FIG. 6 is an end view, partly in section, of a rod gripping tool utilizing jaws of the invention; and
FIG. 7 is an exploded view of a clamp assembly according to the invention.
While the making and using of various embodiments of the present invention are discussed in detail below, it should be appreciated that the present invention provides many applicable inventive concepts which can be embodied in a wide variety of specific contexts. The specific embodiments discussed herein are merely illustrative of specific ways to make and use the invention and are not to delimit the scope of the invention.
Referring now to FIGS. 1 and 2A-2E, in one embodiment, a rod-gripping jaw 10 of the invention includes a generally rectangular block or jaw body 20 having a longitudinally extending, concave recess 12 in one rectangular side face 14. Recess 12 is curved in its widthwise direction and may have a circular (arcuate) or non-circular profile in cross section. A number of studs or teeth 16 are embedded in or set onto recess 12. Studs 16 which are set into holes in the jaw body are preferred over teeth which are merely welded or otherwise attached to the surface thereof. Such studs 16 are arranged in one or more longitudinal rows 17 generally aligned with a longitudinal axis 18 of jaw 10.
Each stud 16 has a tip 22 produced from a material harder than the material from which body 20 and/or the rod to be held is formed. In a preferred embodiment, each stud 16 is a unitary pellet made of a hard, wear resistant material which is not excessively brittle and has a hardness greater than a conventional 4140 steel alloy, for example, high carbon tool steel, diamond, or a ceramic such as tungsten carbide. If stud 16 includes a tip 22 as a separate insert, the stud also includes a cylindrical holder made from a conventional steel such as 4140 alloy, and only the tip is made of the hardened material as described. However, since each stud 16 is relatively small, use of a unitary pellet is most preferred. Studs 16 may also comprise steel or ceramic inserts which have been surface coated on at least tip 22, as by sintering and other methods known in the art, with a thin layer of hard material such as diamond.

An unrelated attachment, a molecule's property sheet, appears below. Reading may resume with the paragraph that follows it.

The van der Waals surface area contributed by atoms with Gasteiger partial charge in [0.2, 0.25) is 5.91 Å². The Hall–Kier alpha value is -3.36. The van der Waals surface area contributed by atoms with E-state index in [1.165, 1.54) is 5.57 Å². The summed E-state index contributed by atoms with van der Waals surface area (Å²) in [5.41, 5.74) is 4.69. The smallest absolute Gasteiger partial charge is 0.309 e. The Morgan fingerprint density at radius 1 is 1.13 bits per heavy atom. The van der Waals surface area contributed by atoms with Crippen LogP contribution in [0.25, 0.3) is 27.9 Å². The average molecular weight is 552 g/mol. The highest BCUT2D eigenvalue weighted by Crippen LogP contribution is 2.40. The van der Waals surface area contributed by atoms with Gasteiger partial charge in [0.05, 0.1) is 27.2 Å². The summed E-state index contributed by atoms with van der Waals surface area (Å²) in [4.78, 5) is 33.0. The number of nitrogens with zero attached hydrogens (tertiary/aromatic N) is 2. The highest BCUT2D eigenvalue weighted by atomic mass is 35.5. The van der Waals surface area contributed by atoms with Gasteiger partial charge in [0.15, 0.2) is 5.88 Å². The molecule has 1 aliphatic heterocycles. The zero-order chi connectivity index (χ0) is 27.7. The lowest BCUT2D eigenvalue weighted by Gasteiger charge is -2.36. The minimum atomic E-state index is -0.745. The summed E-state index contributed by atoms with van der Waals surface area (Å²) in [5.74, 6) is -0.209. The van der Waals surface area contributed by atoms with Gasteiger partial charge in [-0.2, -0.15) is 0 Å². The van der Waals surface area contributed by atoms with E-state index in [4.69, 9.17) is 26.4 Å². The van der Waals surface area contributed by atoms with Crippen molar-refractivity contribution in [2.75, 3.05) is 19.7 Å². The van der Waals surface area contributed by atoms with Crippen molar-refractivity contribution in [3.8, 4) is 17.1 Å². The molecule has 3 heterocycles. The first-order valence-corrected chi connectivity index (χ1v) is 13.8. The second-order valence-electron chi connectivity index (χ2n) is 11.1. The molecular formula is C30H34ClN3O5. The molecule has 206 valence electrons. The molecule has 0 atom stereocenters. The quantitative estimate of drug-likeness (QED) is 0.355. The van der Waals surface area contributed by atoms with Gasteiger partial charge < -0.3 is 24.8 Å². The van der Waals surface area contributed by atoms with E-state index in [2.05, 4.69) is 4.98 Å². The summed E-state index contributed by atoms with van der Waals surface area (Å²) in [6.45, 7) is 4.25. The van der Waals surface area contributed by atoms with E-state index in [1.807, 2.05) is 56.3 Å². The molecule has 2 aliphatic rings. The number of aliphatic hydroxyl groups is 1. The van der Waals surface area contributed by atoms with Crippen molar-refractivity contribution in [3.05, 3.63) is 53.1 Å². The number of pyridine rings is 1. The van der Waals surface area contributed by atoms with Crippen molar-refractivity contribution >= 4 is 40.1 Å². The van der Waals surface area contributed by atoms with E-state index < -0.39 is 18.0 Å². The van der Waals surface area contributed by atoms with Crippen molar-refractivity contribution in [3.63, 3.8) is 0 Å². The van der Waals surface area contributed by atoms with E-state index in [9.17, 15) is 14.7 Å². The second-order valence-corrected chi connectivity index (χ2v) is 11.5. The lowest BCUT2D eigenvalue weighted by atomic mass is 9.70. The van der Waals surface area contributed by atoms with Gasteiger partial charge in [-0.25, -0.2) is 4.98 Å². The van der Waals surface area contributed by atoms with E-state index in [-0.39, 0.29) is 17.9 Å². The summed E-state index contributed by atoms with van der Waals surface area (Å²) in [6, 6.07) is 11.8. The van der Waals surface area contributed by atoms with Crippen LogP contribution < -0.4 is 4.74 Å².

As illustrated in FIG. 1, studs 16 are preferably of uniform size, and are distributed in a generally uniform manner on the surface of recess 12. Depending upon the application, studs of different sizes or shapes may be used in a single jaw, or the studs may be positioned in a non-uniform manner on the jaw. As illustrated, approximately fifty-six studs 16 (seven rows of eight studs each) are shown distributed over concave recess 12. Typically between three (e.g., 1 row of 3) to one hundred (e.g., 10 rows of 10) studs will be distributed in parallel rows 17. Studs 16 in adjoining rows 17 are staggered as shown so that spacing between studs 16 is uniform, or approximately so. Rows 17 are located on the recess 22 to form an array or formation of studs 16 that can grip a circular rod evenly and leave a clearance between the surface of recess 12 and the rod surface. If the cross-sectional profile of recess 12 is circular or parabolic, it is preferred to have each row 17 of studs 16 substantially perpendicular to the adjoining surface in which it is mounted, so that lengthwise axes of studs 16 at the same cross section intersect at a common point or focus F, for example studs 16A, 16B and 16C in FIGS. 1 and 3.